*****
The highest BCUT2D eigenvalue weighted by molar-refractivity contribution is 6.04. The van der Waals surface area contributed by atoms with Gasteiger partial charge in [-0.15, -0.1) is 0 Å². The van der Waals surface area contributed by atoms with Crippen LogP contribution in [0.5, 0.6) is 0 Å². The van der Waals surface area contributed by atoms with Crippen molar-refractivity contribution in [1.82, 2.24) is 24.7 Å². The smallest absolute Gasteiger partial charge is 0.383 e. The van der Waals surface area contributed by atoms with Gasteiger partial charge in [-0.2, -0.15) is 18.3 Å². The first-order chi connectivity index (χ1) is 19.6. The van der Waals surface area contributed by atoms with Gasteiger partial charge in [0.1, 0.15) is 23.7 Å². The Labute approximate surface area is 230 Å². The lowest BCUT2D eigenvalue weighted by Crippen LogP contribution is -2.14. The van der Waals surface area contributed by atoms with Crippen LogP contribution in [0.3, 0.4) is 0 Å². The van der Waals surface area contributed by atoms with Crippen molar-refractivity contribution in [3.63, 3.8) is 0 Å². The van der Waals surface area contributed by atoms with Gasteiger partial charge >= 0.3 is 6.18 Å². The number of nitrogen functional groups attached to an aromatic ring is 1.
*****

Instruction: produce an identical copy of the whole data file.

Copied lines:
The highest BCUT2D eigenvalue weighted by molar-refractivity contribution is 6.04. The van der Waals surface area contributed by atoms with Gasteiger partial charge in [-0.15, -0.1) is 0 Å². The van der Waals surface area contributed by atoms with Crippen LogP contribution in [0.5, 0.6) is 0 Å². The van der Waals surface area contributed by atoms with Crippen molar-refractivity contribution in [1.82, 2.24) is 24.7 Å². The smallest absolute Gasteiger partial charge is 0.383 e. The van der Waals surface area contributed by atoms with Gasteiger partial charge in [-0.2, -0.15) is 18.3 Å². The first-order chi connectivity index (χ1) is 19.6. The van der Waals surface area contributed by atoms with Gasteiger partial charge in [0.1, 0.15) is 23.7 Å². The Labute approximate surface area is 230 Å². The lowest BCUT2D eigenvalue weighted by Crippen LogP contribution is -2.14. The van der Waals surface area contributed by atoms with Crippen LogP contribution in [0.3, 0.4) is 0 Å². The van der Waals surface area contributed by atoms with Crippen molar-refractivity contribution in [3.63, 3.8) is 0 Å². The van der Waals surface area contributed by atoms with Gasteiger partial charge >= 0.3 is 6.18 Å². The number of nitrogen functional groups attached to an aromatic ring is 1.